|dc.description.abstract||This research focuses on university students’ thermal comfort and cognitive performance during direct load control (DLC) events in summer heat-waves. The specific indoor thermal environments resulting from three off cycle fractions, two cycling periods, two cooling setpoint temperatures, two different building envelope thermal performance conditions, and two ventilation rates were simulated within an EnergyPlus model of a university lecture theatre located in Sydney. Eight representative cases were selected from 48 simulations for examination using human subjects in a climate chamber. Fifty-six subjects in two separate experiments were exposed to three DLC conditions and one control condition. During the experimental periods, thermal comfort surveys and online cognitive performance tests were completed by the subjects.
All the eight conditions yielded an average thermal acceptability of higher than the normative 80% limit. Subjects’ thermal comfort zone during DLC events was wider than predicted by ASHRAE’s PMV/PPD model. ASHRAE 55-2013 is overly conservative in defining the limits for temperature cycles, ramps and drifts. Analysis of cognitive performance tests confirmed that simpler cognitive tasks are less susceptible to temperature effects than more complex ones. In contrast with the prevailing belief about a single optimum temperature or thermal sensation for maximum performance, the present results indicated that the effects of thermal variations followed an extended-U relationship, with cognitive performance being stable across a relatively broad range of indoor temperatures.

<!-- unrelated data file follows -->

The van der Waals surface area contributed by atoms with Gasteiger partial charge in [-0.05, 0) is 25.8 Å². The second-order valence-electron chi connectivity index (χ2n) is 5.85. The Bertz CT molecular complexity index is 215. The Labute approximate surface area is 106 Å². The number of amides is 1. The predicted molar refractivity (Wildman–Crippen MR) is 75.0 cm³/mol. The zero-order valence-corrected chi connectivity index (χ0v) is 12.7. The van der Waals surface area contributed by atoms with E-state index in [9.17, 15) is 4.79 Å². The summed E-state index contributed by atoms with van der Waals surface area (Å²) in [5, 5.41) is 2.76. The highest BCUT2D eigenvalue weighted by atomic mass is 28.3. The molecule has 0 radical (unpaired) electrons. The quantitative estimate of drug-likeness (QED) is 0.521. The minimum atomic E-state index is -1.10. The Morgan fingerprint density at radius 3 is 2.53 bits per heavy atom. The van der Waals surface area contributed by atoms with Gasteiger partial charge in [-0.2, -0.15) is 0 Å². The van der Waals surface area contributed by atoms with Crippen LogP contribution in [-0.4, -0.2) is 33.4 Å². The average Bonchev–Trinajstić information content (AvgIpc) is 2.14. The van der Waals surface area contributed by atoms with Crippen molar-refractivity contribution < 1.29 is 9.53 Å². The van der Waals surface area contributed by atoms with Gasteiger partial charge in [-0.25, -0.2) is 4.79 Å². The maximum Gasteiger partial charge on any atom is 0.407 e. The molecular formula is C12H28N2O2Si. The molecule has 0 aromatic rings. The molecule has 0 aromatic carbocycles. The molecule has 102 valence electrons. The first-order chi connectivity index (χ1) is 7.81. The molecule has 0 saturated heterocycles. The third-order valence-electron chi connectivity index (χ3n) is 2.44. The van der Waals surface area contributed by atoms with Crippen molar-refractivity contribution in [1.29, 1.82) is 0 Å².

Results from this study reveal that as long as the DLC algorithms are judiciously designed and tailored to the specific building physics and occupancy conditions, DLC events can be readily accepted by university students without incurring thermal discomfort or performance decrements.||en_AU|
|dc.publisher||University of Sydney||en_AU|
|dc.publisher||Faculty of Architecture, Design and Planning||en_AU|
|dc.subject||direct load control (DLC)||en_AU|
|dc.subject||University lecture theatres||en_AU|
|dc.title||Thermal Comfort and Cognitive Performance Under Peak Demand Air-conditioning Management Strategies||en_AU|
|dc.type.pubtype||Doctor of Philosophy Ph.D.||en_AU|
|Appears in Collections:||Sydney Digital Theses (Open Access)|